GAME REVIEW- Chrono Trigger (Nintendo DS) (Mania.com)

By:Nadia Oxford
Review Date: Wednesday, December 10, 2008

 

The mid '90s were a good time to be a fan of console-based role-playing games. Shiny commercials advertising Final Fantasy VII were still a couple of years off, thereby granting a tight but dedicated fandom a handful of A+ titles on the Super Nintendo.
 
Good feelings for Squaresoft's Chrono Trigger have endured for thirteen years, since 1995. That's a paltry amount of time next to the millions of years its protagonists zip around as easily as children going down a slide, but it's a remarkable amount of time for a game to remain in such good standing. Chrono Trigger deserves its reputation, which is why the DS adaptation suits both old fans and curious newcomers. It's worth saving the world again on-the-go even if you've already done it once, parked in front of a television set. If you haven't experienced Chrono Trigger at all (give the old timers a second to gasp and fan themselves from the edge of fainting), now is the time to right this wrong. The RPG has aged well thanks to beautiful graphics, a great battle system and a soundtrack that rings through the memory.
 
Time To Look Good
 
Chrono Trigger is about a boy and a girl (two girls, actually), their adventures with time travel, and the time-appropriate friends they pick up along the way (a cave woman, a humanoid robot and a...frog?). Eventually, they're tasked with saving the world from a planet-devouring evil. Chrono Trigger's story is done in the style of high-quality shonen manga like Dragon Ball and One Piece; it's pretty easy to follow, but no less compelling for its simplicity.
 
If boredom sets in (rare), there's always something pretty to look at. Chrono Trigger DS' graphics are ported directly from the original Super Nintendo game and they still impress. The appeal can be credited to both nostalgia and sheer skill: sprite graphics are nearly a lost art that's been petering out since the ascent of 3D games. Chrono Trigger's sprites might not have the smooth movement of a polygon figure, but the colours are expressive and the personality undeniable. From the humid, rocky planes of Prehistory to the ruined craters and blowing rain in the wrecked Future, every era Crono visits carries its own theme of toil, prosperity or despair, depending.
 
Time To Listen
 
Chrono Trigger's soundtrack has long been celebrated as one of the best in the SNES' vast library, if not one of gaming's very finest. Put together by Yasunori Matsueda and by-then RPG music veteran Nobuo Uematsu, very little about Chrono Trigger's background music can be faulted. Tracks like “Sealed Gate” and “To Faraway Times” still pull at the emotions as strongly as ever.
 
Owners of Chrono Trigger DS will in fact gain a few tracks that had to be cut from the original title. In turn, they'll lose a bit of sound quality. Whereas most of the game's music ported over well, certain sound effects have been gimped. Gone are the awesome wet sounds of Marle and Frog's water spells. In their place are rubbery tinks and tonks.
 
Time To Fight
 
It's not enough for a game to look and sound fantastic. If it's not fun to play, it's more use to just watch a movie or listen to a CD. Happily, Chrono Trigger is still a blast to play. Its tech-based battle system (which lets characters combine magic spells into destructive forces that look insane and whomp a lot of ass) is still a fun to experiment with. Players will find they'll be swapping out characters regularly to discover which combinations suit their fighting style. Chrono Trigger wasn't only revolutionary for its tech system: the game abolished random battles as well, often letting players choose whether they wanted to confront enemies or let sleeping monsters lie.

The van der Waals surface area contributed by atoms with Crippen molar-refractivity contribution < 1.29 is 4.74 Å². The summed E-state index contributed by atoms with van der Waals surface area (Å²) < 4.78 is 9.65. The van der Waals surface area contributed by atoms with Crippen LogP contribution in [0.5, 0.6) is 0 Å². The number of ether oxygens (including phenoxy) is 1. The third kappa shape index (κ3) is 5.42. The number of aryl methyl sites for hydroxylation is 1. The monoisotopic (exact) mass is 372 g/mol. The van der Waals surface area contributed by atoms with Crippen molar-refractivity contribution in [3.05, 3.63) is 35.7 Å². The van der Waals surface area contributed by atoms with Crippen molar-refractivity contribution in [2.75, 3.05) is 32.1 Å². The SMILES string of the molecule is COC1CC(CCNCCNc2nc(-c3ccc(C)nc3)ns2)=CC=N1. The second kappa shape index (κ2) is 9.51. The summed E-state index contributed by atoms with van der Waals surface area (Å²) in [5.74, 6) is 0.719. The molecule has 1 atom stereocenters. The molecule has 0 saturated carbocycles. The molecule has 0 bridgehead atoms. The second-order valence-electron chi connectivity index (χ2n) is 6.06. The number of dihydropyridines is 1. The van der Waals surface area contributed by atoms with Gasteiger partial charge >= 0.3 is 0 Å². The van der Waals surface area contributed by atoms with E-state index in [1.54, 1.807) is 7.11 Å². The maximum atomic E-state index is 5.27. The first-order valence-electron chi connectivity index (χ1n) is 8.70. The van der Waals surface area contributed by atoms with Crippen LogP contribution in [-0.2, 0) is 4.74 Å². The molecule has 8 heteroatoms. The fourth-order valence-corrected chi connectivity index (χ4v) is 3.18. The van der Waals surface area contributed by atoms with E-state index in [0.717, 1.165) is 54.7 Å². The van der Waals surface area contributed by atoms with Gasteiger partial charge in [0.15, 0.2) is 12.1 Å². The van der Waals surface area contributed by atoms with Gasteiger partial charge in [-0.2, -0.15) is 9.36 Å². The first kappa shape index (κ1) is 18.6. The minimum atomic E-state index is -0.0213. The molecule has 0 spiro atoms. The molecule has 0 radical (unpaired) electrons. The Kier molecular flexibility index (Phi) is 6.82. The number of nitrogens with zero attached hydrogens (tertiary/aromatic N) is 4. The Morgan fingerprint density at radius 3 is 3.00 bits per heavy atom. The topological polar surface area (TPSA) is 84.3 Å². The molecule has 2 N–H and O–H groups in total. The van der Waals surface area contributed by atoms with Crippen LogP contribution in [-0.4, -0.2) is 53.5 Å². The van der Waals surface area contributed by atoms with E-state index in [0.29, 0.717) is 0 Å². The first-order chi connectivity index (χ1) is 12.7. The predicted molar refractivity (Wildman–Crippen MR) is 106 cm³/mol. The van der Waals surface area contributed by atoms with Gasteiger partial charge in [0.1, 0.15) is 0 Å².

Time To Play
 
Some retooling and bonus dungeons will greet players who are already familiar with the game. Most notably, the game has anime cut scenes ported from 1999's badly put-together Playstation port. These are all done in character designer Akira Toriyama's distinct style and are for the most part welcome (they can be skipped or turned off)--but unfortunately the animated intro replaces the classic montage that used to precede Chrono Trigger's title screen.
 
Chrono Trigger DS has received a new translation as well, which goes a long way to rounding out bits of story that were initially missing because of text space and cartridge limitations. Admittedly, the original translation by Ted Woolsey had more quotable one-liners that are missed, but the expanded story content is worth the sacrifice.
 
The game's “bonus dungeons” are relatively unexciting and don't tie into the initial story in any profound way. The new Arena, which lets players raise and battle their own monsters, is spartan but provides a nice distraction. Other bonuses include a bestiary and a music player.
 
Time After Time
 
So, is it worth it for an old-time fan to turn back time and purchase Chrono Trigger DS?
 
For the most part, absolutely. Chrono Trigger isn't revered for nothing. The bonus content staggers, but there's so much of it that it's hard not to be pleased about some small part of it.
 
Should a JRPG fan who's never experienced this sixteen-bit masterpiece give it a go? Yes. Everyone should play Chrono Trigger. It's worth getting jealous over the fact that someone out there is going to get to experience Chrono Trigger for the first time.


Mania Grade: A-
Game: Chrono Trigger
Platform: Nintendo DS
ESRB: E10+
Publisher: Square-Enix
Developer: Square-Enix
Gameplay: A
Sound: A
Replay Value: B-
Overall: A-
Series: